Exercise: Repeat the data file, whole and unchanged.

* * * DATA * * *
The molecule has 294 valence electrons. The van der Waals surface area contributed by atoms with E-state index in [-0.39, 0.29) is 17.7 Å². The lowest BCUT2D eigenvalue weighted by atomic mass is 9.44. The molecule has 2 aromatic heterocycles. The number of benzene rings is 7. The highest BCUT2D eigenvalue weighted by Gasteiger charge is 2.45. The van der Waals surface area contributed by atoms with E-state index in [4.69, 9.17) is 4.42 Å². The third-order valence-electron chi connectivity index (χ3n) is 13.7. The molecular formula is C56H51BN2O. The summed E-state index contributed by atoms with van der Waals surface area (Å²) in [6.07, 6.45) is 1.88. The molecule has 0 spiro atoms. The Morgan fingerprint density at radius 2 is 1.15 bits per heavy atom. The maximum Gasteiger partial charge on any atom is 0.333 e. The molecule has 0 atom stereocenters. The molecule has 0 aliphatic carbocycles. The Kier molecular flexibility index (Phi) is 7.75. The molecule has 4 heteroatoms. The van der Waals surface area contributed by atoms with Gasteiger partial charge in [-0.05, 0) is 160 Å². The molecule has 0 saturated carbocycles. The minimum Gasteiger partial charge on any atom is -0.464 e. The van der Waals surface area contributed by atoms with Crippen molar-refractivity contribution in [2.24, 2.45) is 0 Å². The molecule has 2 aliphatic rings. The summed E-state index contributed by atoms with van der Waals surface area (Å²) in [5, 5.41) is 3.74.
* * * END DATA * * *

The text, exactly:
The molecule has 294 valence electrons. The van der Waals surface area contributed by atoms with E-state index in [-0.39, 0.29) is 17.7 Å². The lowest BCUT2D eigenvalue weighted by atomic mass is 9.44. The molecule has 2 aromatic heterocycles. The number of benzene rings is 7. The highest BCUT2D eigenvalue weighted by Gasteiger charge is 2.45. The van der Waals surface area contributed by atoms with E-state index in [4.69, 9.17) is 4.42 Å². The third-order valence-electron chi connectivity index (χ3n) is 13.7. The molecular formula is C56H51BN2O. The summed E-state index contributed by atoms with van der Waals surface area (Å²) in [6.07, 6.45) is 1.88. The molecule has 0 spiro atoms. The Morgan fingerprint density at radius 2 is 1.15 bits per heavy atom. The maximum Gasteiger partial charge on any atom is 0.333 e. The molecule has 0 atom stereocenters. The molecule has 0 aliphatic carbocycles. The Kier molecular flexibility index (Phi) is 7.75. The molecule has 4 heteroatoms. The van der Waals surface area contributed by atoms with Gasteiger partial charge in [-0.05, 0) is 160 Å². The molecule has 0 saturated carbocycles. The minimum Gasteiger partial charge on any atom is -0.464 e. The van der Waals surface area contributed by atoms with Crippen molar-refractivity contribution in [2.24, 2.45) is 0 Å². The molecule has 2 aliphatic rings. The summed E-state index contributed by atoms with van der Waals surface area (Å²) in [5, 5.41) is 3.74.